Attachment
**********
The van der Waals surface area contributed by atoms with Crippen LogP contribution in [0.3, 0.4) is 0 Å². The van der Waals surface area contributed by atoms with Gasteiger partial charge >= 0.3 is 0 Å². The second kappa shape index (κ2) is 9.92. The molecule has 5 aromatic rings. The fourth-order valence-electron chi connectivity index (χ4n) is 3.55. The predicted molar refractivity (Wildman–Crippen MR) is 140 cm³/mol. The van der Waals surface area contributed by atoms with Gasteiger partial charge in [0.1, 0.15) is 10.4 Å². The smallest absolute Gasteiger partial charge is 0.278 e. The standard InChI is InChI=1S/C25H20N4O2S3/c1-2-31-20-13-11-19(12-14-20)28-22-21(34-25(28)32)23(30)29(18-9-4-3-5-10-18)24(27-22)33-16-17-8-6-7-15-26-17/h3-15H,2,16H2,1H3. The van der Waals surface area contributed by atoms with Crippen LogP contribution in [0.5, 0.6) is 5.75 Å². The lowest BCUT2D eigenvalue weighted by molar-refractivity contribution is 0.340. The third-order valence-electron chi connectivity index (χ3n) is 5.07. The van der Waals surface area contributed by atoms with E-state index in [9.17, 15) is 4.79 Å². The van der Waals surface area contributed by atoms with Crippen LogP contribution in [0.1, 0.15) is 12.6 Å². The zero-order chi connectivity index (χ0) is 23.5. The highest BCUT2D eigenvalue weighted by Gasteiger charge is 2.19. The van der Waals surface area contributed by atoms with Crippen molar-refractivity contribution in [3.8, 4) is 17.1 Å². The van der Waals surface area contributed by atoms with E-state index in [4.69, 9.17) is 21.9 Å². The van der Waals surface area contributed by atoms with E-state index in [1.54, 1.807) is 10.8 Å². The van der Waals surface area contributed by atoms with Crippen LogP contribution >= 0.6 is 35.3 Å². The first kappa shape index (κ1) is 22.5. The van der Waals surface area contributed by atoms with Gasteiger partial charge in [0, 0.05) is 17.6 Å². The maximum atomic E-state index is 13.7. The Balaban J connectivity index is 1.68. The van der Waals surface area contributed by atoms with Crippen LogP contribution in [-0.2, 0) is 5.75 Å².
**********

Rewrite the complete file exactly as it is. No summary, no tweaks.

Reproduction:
The van der Waals surface area contributed by atoms with Crippen LogP contribution in [0.3, 0.4) is 0 Å². The van der Waals surface area contributed by atoms with Gasteiger partial charge >= 0.3 is 0 Å². The second kappa shape index (κ2) is 9.92. The molecule has 5 aromatic rings. The fourth-order valence-electron chi connectivity index (χ4n) is 3.55. The predicted molar refractivity (Wildman–Crippen MR) is 140 cm³/mol. The van der Waals surface area contributed by atoms with Gasteiger partial charge in [0.1, 0.15) is 10.4 Å². The smallest absolute Gasteiger partial charge is 0.278 e. The standard InChI is InChI=1S/C25H20N4O2S3/c1-2-31-20-13-11-19(12-14-20)28-22-21(34-25(28)32)23(30)29(18-9-4-3-5-10-18)24(27-22)33-16-17-8-6-7-15-26-17/h3-15H,2,16H2,1H3. The van der Waals surface area contributed by atoms with Crippen LogP contribution in [0.5, 0.6) is 5.75 Å². The lowest BCUT2D eigenvalue weighted by molar-refractivity contribution is 0.340. The third-order valence-electron chi connectivity index (χ3n) is 5.07. The van der Waals surface area contributed by atoms with E-state index in [9.17, 15) is 4.79 Å². The van der Waals surface area contributed by atoms with Crippen LogP contribution in [0.1, 0.15) is 12.6 Å². The zero-order chi connectivity index (χ0) is 23.5. The highest BCUT2D eigenvalue weighted by Gasteiger charge is 2.19. The van der Waals surface area contributed by atoms with Crippen molar-refractivity contribution in [3.8, 4) is 17.1 Å². The van der Waals surface area contributed by atoms with E-state index in [4.69, 9.17) is 21.9 Å². The van der Waals surface area contributed by atoms with E-state index in [1.54, 1.807) is 10.8 Å². The van der Waals surface area contributed by atoms with Crippen LogP contribution >= 0.6 is 35.3 Å². The first kappa shape index (κ1) is 22.5. The van der Waals surface area contributed by atoms with Gasteiger partial charge in [0, 0.05) is 17.6 Å². The maximum atomic E-state index is 13.7. The Balaban J connectivity index is 1.68. The van der Waals surface area contributed by atoms with Crippen LogP contribution in [-0.2, 0) is 5.75 Å².